Firstly heat your oven to gas mark 4 (180C).
Pinnies on? Whisk the eggs and beat in the sugar and butter: stir until the whole thing begins to pale in colour. Add the spices and zest, and then sieve the flour and fold it into the mixture as well. Finally stir in the milk and the rose water. Spoon the mixture into the prepared oven tin, and bake for around 40 minutes, or until the cake passes the old skewer test (i.e. you stick a metal skewer into the thickest part of the cake and it comes out clean).
While the cake is baking, warm the lime juice in a saucepan along with 2 tablespoons of the cordial and 150g of the icing sugar.
Once the cake is cooked, removed it from the oven, prick a dozen or so holes in it with a knife, and trickle this syrup over the cake. Allow the thing to cool and then remove from the tin.
Make the glaze by mixing the rest of the icing sugar and the cordial together: loosen with a little water if necessary and drizzle over the cake. Cut into slices, add a dollop of creme fraiche, and scatter with nibbed pistachio/rose petals.
Serve as a special pudding for that special someone: a glass of kir royale or some strong dark coffee would make a fitting accompaniment.
Happy Valentines Day!

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Veggiestan’s Greatest Hits #18: Georgia

Now here’s fabulous little narrative. Swords. Ninjas. Dancing girls. All in one three-or-so minute video. It’s kind of Never Ending Story meets Highlander with a bit of Crouching Tiger thrown in. Only problem is… it’s all in Georgian. And we don’t understand a word of it. We can’t even tell you who the artist is. Hey ho. In the meantime, grab your partner around the waist and have a little twirl around the kitchen. Twirling’s a dying art you know…

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Dukkah’ed Sprouts

Because sprouts are for life and not just for Christmas. And because we now have our own house blend of dukkah. And because we are now selling fresh veg.

We have recently started stocking bio-dynamic produce in the shop, and this has opened up a whole new veggie vista for us. Bio-dynamic? It’s kind of like organic but with a sprinkling of pixie dust. The term is used for lands which are farmed totally in tune with the seasons and with the utmost respect for the soil. Our supplier, A G Brockman, is only a clod of mud’s throw down the road near Canterbury: we are keeping it as local as possible.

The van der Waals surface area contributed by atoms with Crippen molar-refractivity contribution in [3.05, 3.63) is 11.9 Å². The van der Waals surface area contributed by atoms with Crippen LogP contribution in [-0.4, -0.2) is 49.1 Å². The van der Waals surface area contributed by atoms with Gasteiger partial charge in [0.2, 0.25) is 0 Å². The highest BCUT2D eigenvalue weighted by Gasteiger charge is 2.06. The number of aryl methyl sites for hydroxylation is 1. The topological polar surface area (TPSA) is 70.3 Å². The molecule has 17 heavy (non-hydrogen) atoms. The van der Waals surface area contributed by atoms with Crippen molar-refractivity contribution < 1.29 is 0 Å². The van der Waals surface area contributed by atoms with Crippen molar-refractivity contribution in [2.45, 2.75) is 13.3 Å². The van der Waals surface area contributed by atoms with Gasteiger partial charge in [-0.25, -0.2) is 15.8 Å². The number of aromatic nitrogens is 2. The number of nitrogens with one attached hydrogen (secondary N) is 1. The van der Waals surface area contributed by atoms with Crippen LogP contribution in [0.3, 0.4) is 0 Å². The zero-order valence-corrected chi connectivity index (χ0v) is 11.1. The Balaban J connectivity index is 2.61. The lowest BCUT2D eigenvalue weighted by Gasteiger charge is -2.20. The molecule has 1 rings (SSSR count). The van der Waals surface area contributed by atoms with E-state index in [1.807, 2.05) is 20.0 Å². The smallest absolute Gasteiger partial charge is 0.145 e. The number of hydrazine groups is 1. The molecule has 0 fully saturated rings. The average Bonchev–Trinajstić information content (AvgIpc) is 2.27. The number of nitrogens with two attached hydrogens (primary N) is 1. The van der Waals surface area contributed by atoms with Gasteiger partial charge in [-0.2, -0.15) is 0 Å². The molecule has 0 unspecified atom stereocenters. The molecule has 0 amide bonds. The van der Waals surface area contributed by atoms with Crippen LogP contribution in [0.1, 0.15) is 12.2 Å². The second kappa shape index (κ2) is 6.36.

Anyway, as per our handy hint in the last post, we bring you our top veggie snack of the hour. Be warned: we are nothing if not fickle, and so this will surely have changed by next week.

Ingredients (as a Winter starter or side dish for 4):

  • 250g Brussels sprouts, washed, tailed and sliced
  • 100g kale, washed and chopped
  • 3-4 tablespoons of your favourite posh oil: we use a mix of olive and argan
  • 2 tablespoons dukkah*
  • 150g halloumi, diced (optional)

Simply rub the prepared vegetables with the oil and then coat with the dukkah. Bake covered on around gas mark 6 (200C) for 7-8 minutes, and then uncover, add the halloumi if using, and pop back in the oven for another 5-6 minutes or until the kale is crispy and the sprouts cooked.

In the meantime, do not throw your sprout stalks away, but rather trim them, as per Mr. Shopkeeper’s example on the left, and then either eat them with salt, or slice them into salads or stir-fries. Waste not, want not and all that.

*Bonus Veggiestani dukkah recipe: Before Marmite was invented people were possibly more creative with their bread consumption: dukkah is a spice mix which was used in conjunction with olive oil to spice up the daily loaf. If you can’t wait to get your hands on our new house mix, you can make it your own at home. Toast equal quantities of raw hazelnuts (although we use almonds because hazelnuts make Mrs. S’mouth go funny) and sesame seeds with half that amount of cumin and coriander seeds. Grind roughly with some salt and black pepper, and Rameses is your uncle.

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Happy Christmas 2013

Just a wee postlet to wish y’all a very Merry Yuletide and a Happy 2014. We will be back with a whole lot more posts in the New Year – together with news of some Veggiestan cookery classes and more pop-up events.